Ectopic pregnancy

Symptoms in pregnancy Ectopic or extrauterine pregnancy refers to a pregnancy which grows outside of the uterus. The most common sites for such pregnancies are the fallopian tubes, ovary and abdominal cavity. If left untreated, ectopic pregnancy can be a life threatening condition.

For more information, see Ectopic Pregnancy.

Placenta praevia

foetus-illustration2-small Placenta praevia is a condition in which the placenta grows in the incorrect position and covers the opening of the uterus. The most common symptom of this condition is painless vaginal bleeding.

For more information, see Placenta Praevia.

Placental abruption

foetus-illustration-smalll Placental abruption is a complication of pregnancy where the placenta separates from the inner wall of the uterus before delivery, causing bleeding from the site where the placenta was attached. Left untreated, placental abruption puts both mother and baby in jeopardy.

For more information, see Placental Abruption.

Placenta accreta

foetus_100 Placenta accreta is a potentially life threatening obstetric condition in which the placenta is abnormally attached to the uterus. This can lead to massive blood loss during or following delivery.

For more information, see Placenta Accreta.


Preeclampsia Preeclampsia is a pregnancy-induced disease associated with elevated blood pressure and protein in the urine. Preeclampsia is common and occurs in approximately 8% of all pregnancies. It has been described as a disease originating from the placenta but with widespread effects both for the mother and baby.

For more information on this condition, see Preeclampsia.

Gestational diabetes mellitus

Gestational diabetes mellitus Diabetes is a condition in which blood sugar (glucose) levels are high. Gestational diabetes mellitus (GDM) is glucose intolerance that is first diagnosed during pregnancy (gestation). It is a temporary conditions that usually disappears after pregnancy.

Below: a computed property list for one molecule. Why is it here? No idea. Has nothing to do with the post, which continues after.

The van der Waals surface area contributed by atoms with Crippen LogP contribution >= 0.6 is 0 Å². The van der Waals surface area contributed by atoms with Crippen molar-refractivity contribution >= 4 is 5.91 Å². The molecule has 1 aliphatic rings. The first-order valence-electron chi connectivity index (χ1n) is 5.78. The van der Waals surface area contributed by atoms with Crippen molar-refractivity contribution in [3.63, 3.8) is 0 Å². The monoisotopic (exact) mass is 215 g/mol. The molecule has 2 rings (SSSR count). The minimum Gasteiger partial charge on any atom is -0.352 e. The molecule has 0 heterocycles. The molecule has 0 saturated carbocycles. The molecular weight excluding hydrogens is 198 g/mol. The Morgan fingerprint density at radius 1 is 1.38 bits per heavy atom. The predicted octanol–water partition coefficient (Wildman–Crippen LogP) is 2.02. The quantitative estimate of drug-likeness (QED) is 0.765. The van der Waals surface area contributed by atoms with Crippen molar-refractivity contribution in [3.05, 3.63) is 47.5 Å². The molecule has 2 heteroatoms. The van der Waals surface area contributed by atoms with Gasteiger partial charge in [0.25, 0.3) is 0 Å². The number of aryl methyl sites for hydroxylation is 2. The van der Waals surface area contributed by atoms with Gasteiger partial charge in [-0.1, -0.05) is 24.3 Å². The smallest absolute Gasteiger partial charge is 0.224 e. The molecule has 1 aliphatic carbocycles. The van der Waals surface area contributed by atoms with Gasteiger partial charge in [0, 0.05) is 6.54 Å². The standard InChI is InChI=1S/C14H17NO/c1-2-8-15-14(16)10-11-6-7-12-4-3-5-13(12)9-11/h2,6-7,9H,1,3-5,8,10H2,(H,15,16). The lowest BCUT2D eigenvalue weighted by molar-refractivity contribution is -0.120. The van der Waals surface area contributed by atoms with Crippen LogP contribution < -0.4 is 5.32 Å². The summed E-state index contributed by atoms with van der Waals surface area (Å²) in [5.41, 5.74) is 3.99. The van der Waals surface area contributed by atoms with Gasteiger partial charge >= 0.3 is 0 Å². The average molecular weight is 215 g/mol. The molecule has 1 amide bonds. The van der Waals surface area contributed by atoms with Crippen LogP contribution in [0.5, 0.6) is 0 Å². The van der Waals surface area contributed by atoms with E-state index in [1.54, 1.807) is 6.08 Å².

For more information on this condition, see Gestational Diabetes Mellitus.

Premature labour

Premature labour Premature labour is defined as regular contractions before 37 weeks of pregnancy, that are accompanied with changes in the cervix. About 5–10% of births in developed countries are premature, often as a result of premature labour. Premature birth is the leading cause of infant death.

For more information, see Premature Labour.

Epilepsy and pregnancy

Epilepsy and pregnancy As much as half of the people who are treated with epilepsy are women, many of childbearing age. In these cases, the greatest concern would be whether a child will inherit epilepsy. Some women experience more treatment side effects than others during pregnancy. However, seizures can be harmful to the baby.

For more information, see The Burden of Epilepsy: The Role of Pregnancy Registers.

More information

For more information about pregnancy, including preconception advice, stages of pregnancy, investigations, complications, living with pregnancy and birth, see


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